After offering information and your reassurances, it is time to encourage the person to get professional help. Professional help may include primary care physicians, social workers, psychiatrists, certified peer specialists, grief counselors, and more. Depending on the type of mental illness, if known, it may be necessary to encourage treatment for substance abuse, or you may consider helping the person locate available resources in your area. Ultimately, you help the person find a way out of the darkness and despair.

5. Encourage Self-Help—Show Support for Self-Help Behaviors, Including Exercise and More

The final planned step of First Aid for those suffering mental health crisises is about encouraging self-help. Self-help refers to activities and actions taken by the person experiencing the crisis to regain control. During this step, you may encourage supportive activities, such as exercising, preparing and cooking a meal, participating in group events, such as yoga sessions, attending group therapy, or developing a hobby.

What About Someone Engaging in Self-Injurious Behaviors or Threatening Suicide

Providing help to those in a mental health crisis will mean knowing what to do when someone appears to be on the verge of self-injurious behavior or is otherwise considering suicide. From the first step in providing First Aid to those with mental health needs, you should look for the warning signs of suicide. Starting the conversation is essential to providing help. Begin by explaining how you recognized these signs before asking about plans or thoughts of suicide, such as the following:

“I’ve noticed that you have been having trouble sleeping and haven’t been interacting with many people anymore. I was wondering if you have been thinking about hurting yourself or suicide?”

The conversation could go in several directions from here. The person may deny it, or they may affirm your suspicions. They may even try to circumnavigate the question. It may be necessary to ask additional questions to further understand if someone is considering suicide. These include:

  • “Do you have a plan?”
  • “Do you know when you would do it?”
  • “How would you do it?”
  • “How long have you felt this way, and when was the last time you thought about suicide?”

If the answer to the direct question or any subsequent question is yes, time is of the essence. Suicidal thoughts or actions, including self-injurious behaviors, represent a medical emergency. Get professional help as soon as possible by following these steps:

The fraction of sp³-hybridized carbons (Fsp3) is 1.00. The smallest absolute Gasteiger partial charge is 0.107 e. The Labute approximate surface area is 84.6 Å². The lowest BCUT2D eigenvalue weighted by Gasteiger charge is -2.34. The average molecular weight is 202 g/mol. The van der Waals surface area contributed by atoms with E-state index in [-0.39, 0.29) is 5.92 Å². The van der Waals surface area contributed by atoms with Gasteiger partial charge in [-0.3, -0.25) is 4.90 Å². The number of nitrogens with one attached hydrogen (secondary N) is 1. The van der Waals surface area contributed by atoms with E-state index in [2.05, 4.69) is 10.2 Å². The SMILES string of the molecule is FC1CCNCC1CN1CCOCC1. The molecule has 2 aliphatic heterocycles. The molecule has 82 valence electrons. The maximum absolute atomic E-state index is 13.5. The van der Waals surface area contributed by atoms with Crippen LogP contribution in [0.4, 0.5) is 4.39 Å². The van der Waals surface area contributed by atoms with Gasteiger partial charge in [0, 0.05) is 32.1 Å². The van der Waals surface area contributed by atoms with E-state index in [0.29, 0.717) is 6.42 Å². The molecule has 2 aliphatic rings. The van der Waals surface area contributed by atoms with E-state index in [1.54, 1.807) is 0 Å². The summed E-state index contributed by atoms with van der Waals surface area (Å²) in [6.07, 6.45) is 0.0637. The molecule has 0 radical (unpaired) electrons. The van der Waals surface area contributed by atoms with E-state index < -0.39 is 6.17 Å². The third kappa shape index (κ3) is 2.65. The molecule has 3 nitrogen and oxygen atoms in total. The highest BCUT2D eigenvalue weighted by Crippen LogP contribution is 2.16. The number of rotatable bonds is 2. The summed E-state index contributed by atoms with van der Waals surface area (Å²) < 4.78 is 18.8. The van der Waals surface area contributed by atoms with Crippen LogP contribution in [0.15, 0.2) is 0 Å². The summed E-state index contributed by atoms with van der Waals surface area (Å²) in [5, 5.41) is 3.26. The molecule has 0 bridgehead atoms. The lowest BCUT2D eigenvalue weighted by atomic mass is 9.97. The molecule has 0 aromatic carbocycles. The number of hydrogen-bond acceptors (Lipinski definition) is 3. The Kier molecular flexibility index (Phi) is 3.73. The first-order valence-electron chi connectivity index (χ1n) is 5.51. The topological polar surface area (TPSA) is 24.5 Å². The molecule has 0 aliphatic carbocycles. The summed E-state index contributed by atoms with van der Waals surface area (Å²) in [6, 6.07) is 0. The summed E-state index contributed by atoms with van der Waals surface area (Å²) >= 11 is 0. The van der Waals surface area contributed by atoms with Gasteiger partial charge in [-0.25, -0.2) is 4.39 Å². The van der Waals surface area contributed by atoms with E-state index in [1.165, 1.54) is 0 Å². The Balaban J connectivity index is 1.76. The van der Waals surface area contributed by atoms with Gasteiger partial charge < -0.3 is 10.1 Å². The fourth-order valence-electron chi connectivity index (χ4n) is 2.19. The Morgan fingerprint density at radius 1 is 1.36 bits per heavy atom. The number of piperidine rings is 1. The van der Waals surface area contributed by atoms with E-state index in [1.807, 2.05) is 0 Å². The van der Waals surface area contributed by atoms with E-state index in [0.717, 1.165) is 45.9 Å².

• Call a therapist, psychiatrist or other health care professional that has been working to help the person in crisis.
  • Remove potential means of suicide, such as weapons or medications. Obviously, do not attempt to remove a weapon that the person is actively threatening to use and possesses without relying on other types of training, such as Satori Alternatives to Managing Aggression (SAMA) to remove sharp objects or knives.
  • Depending on the current situation, contact emergency medical services. However, you must not leave the person alone. Report the incident to professionals as soon as possible. Furthermore, offer to contact help for the person in need. If the situation becomes violent or you are incapable of having a discussion, do not waste time. Call 911.

Alternatively, it may be prudent to ask the person to speak with a counselor at a suicide prevention line.

For instance, call the National Suicide Prevention Line, and ask the person in crisis to “give it a try.” It is important to carefully consider another’s actions and demeanor as the situation could escalate. However, following the ALGEE mnemonic should help de-escalate the situation.

THE NATIONAL SUICIDE PREVENTION LINE CAN BE REACHED ANYTIME AT 1-800-273-8255.

Know How to Respond to Medical and Mental Emergencies With the Right Training

Although First Aid for mental health emergencies is different from traditional First Aid, they have a common goal; help those in need of immediate assistance until professional help is available. In addition, those with mental health emergencies may be capable of overcoming the emergency on their own, provided they are not in a current crisis, such as experiencing thoughts of suicide. By understanding the differences in these types of emergency care—providing emotional, mental support and help versus physical, medical help—you can save a life.

Have you ever been present when someone was in a mental health crisis or emergency, or have you completed a past First Aid for mental health training program? If so, share your thoughts along with this article to social media, and remember to enroll in your applicable life-saving skills’ courses today.

About Mackenzie

Mackenzie is a lover of world travel, photography, design, style and Chinese cooking. She is passionate about working towards a purpose, recently graduated from Indiana University with a degree in Media and Marketing, and is currently residing in Manhattan.

Contact Mackenzie at mackenzie.thompson@nhcps.com.